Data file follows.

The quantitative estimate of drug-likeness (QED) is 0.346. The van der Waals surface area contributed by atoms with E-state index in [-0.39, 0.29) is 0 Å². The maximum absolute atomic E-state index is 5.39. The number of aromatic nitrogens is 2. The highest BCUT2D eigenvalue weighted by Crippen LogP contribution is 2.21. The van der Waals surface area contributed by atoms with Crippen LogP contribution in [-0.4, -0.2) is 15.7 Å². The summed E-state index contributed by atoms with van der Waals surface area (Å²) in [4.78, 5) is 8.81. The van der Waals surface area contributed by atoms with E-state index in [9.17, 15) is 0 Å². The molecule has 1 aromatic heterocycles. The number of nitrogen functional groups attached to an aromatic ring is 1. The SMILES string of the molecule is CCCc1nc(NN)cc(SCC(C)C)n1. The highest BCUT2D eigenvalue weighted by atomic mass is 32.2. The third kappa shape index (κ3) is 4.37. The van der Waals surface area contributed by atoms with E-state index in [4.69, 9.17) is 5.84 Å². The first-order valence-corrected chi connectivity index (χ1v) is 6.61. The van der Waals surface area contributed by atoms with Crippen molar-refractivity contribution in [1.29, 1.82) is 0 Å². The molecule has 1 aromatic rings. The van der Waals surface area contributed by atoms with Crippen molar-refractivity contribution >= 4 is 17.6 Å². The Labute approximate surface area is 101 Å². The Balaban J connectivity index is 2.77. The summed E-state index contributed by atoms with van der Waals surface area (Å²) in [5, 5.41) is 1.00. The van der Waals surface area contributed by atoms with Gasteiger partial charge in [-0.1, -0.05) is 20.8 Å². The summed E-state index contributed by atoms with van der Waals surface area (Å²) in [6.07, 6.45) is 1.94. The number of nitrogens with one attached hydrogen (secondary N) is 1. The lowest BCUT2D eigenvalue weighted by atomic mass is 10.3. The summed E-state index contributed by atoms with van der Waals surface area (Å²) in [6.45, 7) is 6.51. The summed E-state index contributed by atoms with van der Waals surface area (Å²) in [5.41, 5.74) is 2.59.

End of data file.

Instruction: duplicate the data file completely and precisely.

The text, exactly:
The quantitative estimate of drug-likeness (QED) is 0.346. The van der Waals surface area contributed by atoms with E-state index in [-0.39, 0.29) is 0 Å². The maximum absolute atomic E-state index is 5.39. The number of aromatic nitrogens is 2. The highest BCUT2D eigenvalue weighted by Crippen LogP contribution is 2.21. The van der Waals surface area contributed by atoms with Crippen LogP contribution in [-0.4, -0.2) is 15.7 Å². The summed E-state index contributed by atoms with van der Waals surface area (Å²) in [4.78, 5) is 8.81. The van der Waals surface area contributed by atoms with E-state index in [9.17, 15) is 0 Å². The molecule has 1 aromatic heterocycles. The number of nitrogen functional groups attached to an aromatic ring is 1. The SMILES string of the molecule is CCCc1nc(NN)cc(SCC(C)C)n1. The highest BCUT2D eigenvalue weighted by atomic mass is 32.2. The third kappa shape index (κ3) is 4.37. The van der Waals surface area contributed by atoms with E-state index in [4.69, 9.17) is 5.84 Å². The first-order valence-corrected chi connectivity index (χ1v) is 6.61. The van der Waals surface area contributed by atoms with Crippen molar-refractivity contribution in [1.29, 1.82) is 0 Å². The molecule has 1 aromatic rings. The van der Waals surface area contributed by atoms with Crippen molar-refractivity contribution >= 4 is 17.6 Å². The Labute approximate surface area is 101 Å². The Balaban J connectivity index is 2.77. The summed E-state index contributed by atoms with van der Waals surface area (Å²) in [5, 5.41) is 1.00. The van der Waals surface area contributed by atoms with Gasteiger partial charge in [-0.1, -0.05) is 20.8 Å². The summed E-state index contributed by atoms with van der Waals surface area (Å²) in [6.07, 6.45) is 1.94. The number of nitrogens with one attached hydrogen (secondary N) is 1. The lowest BCUT2D eigenvalue weighted by atomic mass is 10.3. The summed E-state index contributed by atoms with van der Waals surface area (Å²) in [6.45, 7) is 6.51. The summed E-state index contributed by atoms with van der Waals surface area (Å²) in [5.41, 5.74) is 2.59.